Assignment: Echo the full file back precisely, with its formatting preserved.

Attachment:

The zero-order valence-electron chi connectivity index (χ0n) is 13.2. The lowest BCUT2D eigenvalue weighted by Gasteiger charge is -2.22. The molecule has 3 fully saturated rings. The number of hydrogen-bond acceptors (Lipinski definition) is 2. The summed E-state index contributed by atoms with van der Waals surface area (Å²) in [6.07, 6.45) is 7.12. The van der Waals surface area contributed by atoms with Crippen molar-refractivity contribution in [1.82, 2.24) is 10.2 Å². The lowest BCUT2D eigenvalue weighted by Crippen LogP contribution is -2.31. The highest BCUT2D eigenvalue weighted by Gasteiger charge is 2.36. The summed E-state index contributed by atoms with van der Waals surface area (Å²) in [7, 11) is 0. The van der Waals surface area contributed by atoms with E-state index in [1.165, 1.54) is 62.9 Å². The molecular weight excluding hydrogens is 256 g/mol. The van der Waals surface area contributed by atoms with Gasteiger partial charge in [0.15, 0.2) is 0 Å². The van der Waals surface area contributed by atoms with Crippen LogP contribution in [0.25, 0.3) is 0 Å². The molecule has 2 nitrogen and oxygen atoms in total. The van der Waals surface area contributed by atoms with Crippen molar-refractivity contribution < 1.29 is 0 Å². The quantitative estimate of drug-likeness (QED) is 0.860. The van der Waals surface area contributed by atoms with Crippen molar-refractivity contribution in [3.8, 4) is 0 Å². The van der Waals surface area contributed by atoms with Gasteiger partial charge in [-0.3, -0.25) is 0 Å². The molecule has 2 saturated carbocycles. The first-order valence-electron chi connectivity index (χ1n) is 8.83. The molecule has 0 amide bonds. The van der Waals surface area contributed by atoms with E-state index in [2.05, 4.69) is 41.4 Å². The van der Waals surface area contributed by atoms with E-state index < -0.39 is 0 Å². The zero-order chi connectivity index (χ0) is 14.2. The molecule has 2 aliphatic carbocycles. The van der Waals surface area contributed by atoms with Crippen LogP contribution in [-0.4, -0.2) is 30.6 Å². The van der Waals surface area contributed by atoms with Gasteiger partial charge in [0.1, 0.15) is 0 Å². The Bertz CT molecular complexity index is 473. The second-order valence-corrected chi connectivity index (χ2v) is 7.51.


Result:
The zero-order valence-electron chi connectivity index (χ0n) is 13.2. The lowest BCUT2D eigenvalue weighted by Gasteiger charge is -2.22. The molecule has 3 fully saturated rings. The number of hydrogen-bond acceptors (Lipinski definition) is 2. The summed E-state index contributed by atoms with van der Waals surface area (Å²) in [6.07, 6.45) is 7.12. The van der Waals surface area contributed by atoms with Crippen molar-refractivity contribution in [1.82, 2.24) is 10.2 Å². The lowest BCUT2D eigenvalue weighted by Crippen LogP contribution is -2.31. The highest BCUT2D eigenvalue weighted by Gasteiger charge is 2.36. The summed E-state index contributed by atoms with van der Waals surface area (Å²) in [7, 11) is 0. The van der Waals surface area contributed by atoms with E-state index in [1.165, 1.54) is 62.9 Å². The molecular weight excluding hydrogens is 256 g/mol. The van der Waals surface area contributed by atoms with Gasteiger partial charge in [0.15, 0.2) is 0 Å². The van der Waals surface area contributed by atoms with Crippen LogP contribution in [0.25, 0.3) is 0 Å². The molecule has 2 nitrogen and oxygen atoms in total. The van der Waals surface area contributed by atoms with Crippen molar-refractivity contribution < 1.29 is 0 Å². The quantitative estimate of drug-likeness (QED) is 0.860. The van der Waals surface area contributed by atoms with Crippen molar-refractivity contribution in [3.8, 4) is 0 Å². The van der Waals surface area contributed by atoms with Gasteiger partial charge in [-0.3, -0.25) is 0 Å². The molecule has 2 saturated carbocycles. The first-order valence-electron chi connectivity index (χ1n) is 8.83. The molecule has 0 amide bonds. The van der Waals surface area contributed by atoms with E-state index in [2.05, 4.69) is 41.4 Å². The van der Waals surface area contributed by atoms with E-state index < -0.39 is 0 Å². The zero-order chi connectivity index (χ0) is 14.2. The molecule has 2 aliphatic carbocycles. The van der Waals surface area contributed by atoms with Crippen LogP contribution in [-0.4, -0.2) is 30.6 Å². The van der Waals surface area contributed by atoms with Gasteiger partial charge in [0.1, 0.15) is 0 Å². The Bertz CT molecular complexity index is 473. The second-order valence-corrected chi connectivity index (χ2v) is 7.51.